Bryan Fordham

Don't Skip Leg Day

There's a joke you may have heard that often comes at the expense of some guy who has spent a good bit of time in the gym. People go to the gym for a lot of different reasons, but I am fairly certain that, if you spend enough time there, you will find at least one guy who is there to only work on his upper body strength. He will likely have well-defined arms and tiny bird legs.

So what’s the joke? “Don’t skip leg day.”

Leg Day

No one (well, almost no one) likes leg day in the gym. Simply put, it tends to be boring and painful, which is a terrible combination. If you’re only concerned with your appearance, the reasoning may go, “I only care about how I look, and I’m not likely to get noticed for my strong legs. So I’ll just stay around the curl rack.” It makes sense, sort of, but does not lead to balance, and certainly doesn’t lead to overall health, which is something you think would be important to people who spend a lot of time working out.

In many ways I think this is a good metaphor for something we all tend to do. We stay with the easy or fun, and skip the fundamental work that will actually help us.

What does it mean to skip leg day in your life? There are two ways you can think about it.

The first is, "Am I only doing things that are fun or flashy?" When I was in my teens I worked with my dad during the summers doing construction. I remember getting frustrated at what I thought were mundane tasks, which is all I seemed to get assigned. I complained about it — I felt I was much more important and capable. My dad's response was, basically, "You want to do what you think is important. But I need you to do what actually needs to be done." As it happened, at that point it meant doing mundane tasks because those tasks were necessary. Not fun, not flashy, but necessary.

Sometimes this comes out as procrastination. Sometimes, it manifests (as in my case) with a general dissatisfaction with what you have to do. I've seen people avoid doing preparatory work, instead diving right into a project unprepared, because they simply could not bring themselves to do things they found boring or beneath them. In the end, though, the results you get will reflect the work you put in.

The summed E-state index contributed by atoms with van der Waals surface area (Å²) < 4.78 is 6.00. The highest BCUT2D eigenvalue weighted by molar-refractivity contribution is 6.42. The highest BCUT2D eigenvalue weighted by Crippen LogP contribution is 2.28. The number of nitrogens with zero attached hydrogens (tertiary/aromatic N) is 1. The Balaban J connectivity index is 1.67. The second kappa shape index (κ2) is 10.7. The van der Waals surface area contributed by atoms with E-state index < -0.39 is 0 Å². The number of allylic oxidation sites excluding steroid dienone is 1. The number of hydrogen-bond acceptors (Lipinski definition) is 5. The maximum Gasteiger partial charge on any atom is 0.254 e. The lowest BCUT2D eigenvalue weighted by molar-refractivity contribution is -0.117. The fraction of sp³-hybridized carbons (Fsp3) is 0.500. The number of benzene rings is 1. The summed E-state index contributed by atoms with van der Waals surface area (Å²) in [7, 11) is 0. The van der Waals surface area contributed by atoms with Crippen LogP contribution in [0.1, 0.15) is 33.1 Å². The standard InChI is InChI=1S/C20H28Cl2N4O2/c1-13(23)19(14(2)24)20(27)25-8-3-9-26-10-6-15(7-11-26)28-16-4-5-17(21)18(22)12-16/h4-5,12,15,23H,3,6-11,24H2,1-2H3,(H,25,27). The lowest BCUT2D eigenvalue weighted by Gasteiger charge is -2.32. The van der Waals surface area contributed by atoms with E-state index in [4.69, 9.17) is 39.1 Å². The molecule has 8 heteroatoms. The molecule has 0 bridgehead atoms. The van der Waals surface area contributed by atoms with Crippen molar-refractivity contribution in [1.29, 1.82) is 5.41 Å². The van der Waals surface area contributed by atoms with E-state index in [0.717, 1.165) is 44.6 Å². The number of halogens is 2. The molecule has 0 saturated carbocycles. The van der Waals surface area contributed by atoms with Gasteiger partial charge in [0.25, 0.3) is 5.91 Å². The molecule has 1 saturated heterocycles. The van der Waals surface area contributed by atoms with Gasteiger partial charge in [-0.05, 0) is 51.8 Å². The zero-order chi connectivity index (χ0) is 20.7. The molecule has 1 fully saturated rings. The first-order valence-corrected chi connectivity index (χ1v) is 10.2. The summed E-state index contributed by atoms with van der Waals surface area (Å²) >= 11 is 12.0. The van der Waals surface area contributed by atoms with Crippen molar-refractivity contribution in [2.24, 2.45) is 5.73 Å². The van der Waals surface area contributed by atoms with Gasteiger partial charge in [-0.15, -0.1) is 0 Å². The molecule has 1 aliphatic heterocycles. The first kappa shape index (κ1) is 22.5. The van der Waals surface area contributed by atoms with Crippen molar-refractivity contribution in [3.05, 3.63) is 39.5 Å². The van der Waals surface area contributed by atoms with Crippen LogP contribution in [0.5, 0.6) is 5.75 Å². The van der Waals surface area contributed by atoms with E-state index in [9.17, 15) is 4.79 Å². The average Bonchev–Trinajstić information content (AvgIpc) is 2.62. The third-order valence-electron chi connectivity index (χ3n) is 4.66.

The second way you may be skipping leg day is in dealing with your weaknesses. The advice to “go with your strengths” has been floating around for years. There is some wisdom to it: If you are very good at something, it makes sense to try to build up that skill or ability, and to focus a lot of time on it.

The problem with that advice, though, is it is actually rather unhelpful. You simply cannot “go with your strengths” unless you also build up areas where you are not so strong. This will look very different for me, perhaps, than for it will for you. But no one is good at absolutely everything, and we all need to practice and hone our skills. It is especially important, however, that we do not neglect the parts we do not enjoy, or forget the areas that do not seem to come easily to us.

Being dissatisfied with mundane work, putting off what we don’t enjoy, not wanting to work on skills we struggle with — these make perfect sense. Who wants to practice something that’s not fun?

But here’s the big secret to success in any area of your life: There is no secret. You simply have to put in the work. And after a while, the part that we did not enjoy may be transformed into something we actually find joy in.

Unfortunately there is no easy, simple, or quick way to this. You have to show up, and you have to do the work. I think simply acknowledging that you are trying to avoid something goes a long way toward helping you overcome your reluctance. We have to stop making excuses before we can even begin to address the problem.

My challenge to you in this is: Pick one thing you have been putting off working on. Identify what “leg day” looks like to you. And then make a schedule for the next 30 days to work on it. It may be something you can do for 30 minutes, three times a week, for four weeks. Whatever it may look like, commit to it. And then show up and do it.

Don’t be the guy camping out at the curl rack, with arms to make Arnold proud and toothpick legs.


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